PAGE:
Photo of J. Alexander Lawrence

scientific_CloudComputing45It seems that almost everyone uses social media today. Of course, this means that most every juror is a social media user, and that courts are dealing with the thorny questions that arise out of the proliferation of social media usage among jurors.

Like the long-standing practice of warning jurors not to talk about the

0426FRIENDS_imageAttorneys often research adverse parties online to obtain potentially useful—and publicly available—evidence for use in a case. But, as an ethical matter, may an attorney access information available only through an adversary’s private social media account?

The New Jersey Supreme Court just considered this question in a professional-misconduct complaint involving “Facebook spying” of a plaintiff

Contract

Courts have generally categorized online agreements into two types: “clickwrap” agreements and “browsewrap” agreements.

Clickwrap agreements—which require a user to check a box or click an icon to signify agreement with the terms—are usually enforceable under U.S. law, even where the terms appear in a separate hyperlinked webpage but where language accompanying the box or

MagManWhile discovery of social media information has been commonplace for some time, courts are still struggling with when such discovery should be allowed. While courts generally hold that normal discovery rules apply to social media discovery, at least one judge has identified—and railed against—emerging trends in such cases that impose additional hurdles for litigants

iStock_000056895088_FullJudge Richard J. Walsh began his opinion in Largent v. Reed with the following question: “What if the people in your life want to use your Facebook posts against you in a civil lawsuit?” With the explosive growth of social media, judges have had to confront this question more and more frequently. The answer to

0518SAImageAs social media has become ubiquitous, courts are wrestling with more discovery disputes involving social media accounts.

In a recent case, Crowe v. Marquette Transportation Co. Gulf-Inland, LLC, the plaintiff deactivated his Facebook account in an effort to be able to claim that he was no longer on Facebook. A federal court in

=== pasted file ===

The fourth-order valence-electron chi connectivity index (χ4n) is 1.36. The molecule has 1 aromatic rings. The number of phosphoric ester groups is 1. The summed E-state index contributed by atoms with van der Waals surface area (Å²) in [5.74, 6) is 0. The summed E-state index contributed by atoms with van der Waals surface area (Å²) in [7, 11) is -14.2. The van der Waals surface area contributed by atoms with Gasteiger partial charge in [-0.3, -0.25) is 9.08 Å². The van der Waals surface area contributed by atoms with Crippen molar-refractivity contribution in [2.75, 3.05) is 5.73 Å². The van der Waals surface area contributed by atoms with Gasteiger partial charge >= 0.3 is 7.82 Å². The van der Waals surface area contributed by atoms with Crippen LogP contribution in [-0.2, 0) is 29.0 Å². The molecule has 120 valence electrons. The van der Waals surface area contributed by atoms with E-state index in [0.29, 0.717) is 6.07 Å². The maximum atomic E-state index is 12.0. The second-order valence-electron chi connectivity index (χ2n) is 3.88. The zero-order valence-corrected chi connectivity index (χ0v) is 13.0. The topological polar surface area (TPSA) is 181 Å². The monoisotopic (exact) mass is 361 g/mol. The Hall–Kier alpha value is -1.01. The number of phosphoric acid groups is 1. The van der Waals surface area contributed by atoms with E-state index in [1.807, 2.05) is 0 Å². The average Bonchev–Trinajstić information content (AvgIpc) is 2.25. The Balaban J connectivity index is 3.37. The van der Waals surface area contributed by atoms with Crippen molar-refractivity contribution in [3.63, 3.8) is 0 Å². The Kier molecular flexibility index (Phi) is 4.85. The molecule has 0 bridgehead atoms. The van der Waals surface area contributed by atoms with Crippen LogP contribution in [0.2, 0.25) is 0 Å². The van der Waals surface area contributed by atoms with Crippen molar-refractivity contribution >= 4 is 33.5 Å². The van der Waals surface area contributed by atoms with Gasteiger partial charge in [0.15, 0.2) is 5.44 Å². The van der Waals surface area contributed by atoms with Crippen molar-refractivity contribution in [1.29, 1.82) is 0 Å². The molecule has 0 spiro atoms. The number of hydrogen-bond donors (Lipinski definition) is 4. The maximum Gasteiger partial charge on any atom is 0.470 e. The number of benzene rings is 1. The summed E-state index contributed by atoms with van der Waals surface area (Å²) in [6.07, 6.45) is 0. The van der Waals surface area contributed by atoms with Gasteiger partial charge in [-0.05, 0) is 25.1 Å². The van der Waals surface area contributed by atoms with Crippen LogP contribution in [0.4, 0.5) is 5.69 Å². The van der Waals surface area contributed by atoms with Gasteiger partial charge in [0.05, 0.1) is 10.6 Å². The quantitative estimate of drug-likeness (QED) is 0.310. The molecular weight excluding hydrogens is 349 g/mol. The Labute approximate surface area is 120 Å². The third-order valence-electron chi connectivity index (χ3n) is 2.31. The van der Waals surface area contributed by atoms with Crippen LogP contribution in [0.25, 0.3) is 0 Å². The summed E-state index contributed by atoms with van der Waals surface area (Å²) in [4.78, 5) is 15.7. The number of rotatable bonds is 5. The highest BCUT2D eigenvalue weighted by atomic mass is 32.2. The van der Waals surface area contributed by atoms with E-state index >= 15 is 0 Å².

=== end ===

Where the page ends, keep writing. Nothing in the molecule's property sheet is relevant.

0428_BLOG_iStock_000034491882_LargeVirginia’s highest court recently held that Yelp could not be forced to turn over the identities of anonymous online reviewers that a Virginia carpet-cleaning owner claimed tarnished his business.

In the summer of 2012, Joseph Hadeed, owner of Hadeed Carpet Cleaning, sued seven anonymous Yelp reviewers after receiving a series of critical reviews. Hadeed

In 2012, DISH Network announced two novel product offerings that would result in considerable backlash from the four major broadcast television networks and set in motion a three-year, wide-ranging, multi-front battle with the networks. As the dust now begins to settle, the copyright litigation has resulted in important precedents that will help define the boundaries

Earlier this year, Socially Aware noted a peculiar decision out of the Ninth Circuit Court of Appeals holding that an actress owns a copyright interest in her five-second performance in a film and thus could demand the removal of all copies of the film posted to YouTube.

The actress, Cindy Lee Garcia, claims that she

Courts across the United States have now made clear that discovery of social media is fair game. At the same time, courts have consistently found that litigants will not be permitted to engage in social media fishing expeditions; rather, litigants will be required to show that the sites likely contain relevant material. We explore below various approaches taken by courts to address social media-related discovery challenges.

Some courts have simply quashed a litigant’s request for social media-related discovery for failure to show relevance to the dispute. In Kennedy v. Contract Pharmacal Corp., the plaintiff sought a variety of gender discrimination-based damages. The defendants sought to compel broad discovery from the plaintiff’s social media sites. For instance, the defendants broadly requested “[a]ll documents concerning, relating to, reflecting and/or regarding Plaintiff’s utilization of social networking sites.” Denying a motion to compel discovery, the U.S. District Court for the Eastern District of New York held that “[t]here is no specificity to the requests and no effort to limit these requests to any relevant acts alleged in this action.”
Continue Reading U.S. Courts’ Evolving Approaches to Social Media E-Discovery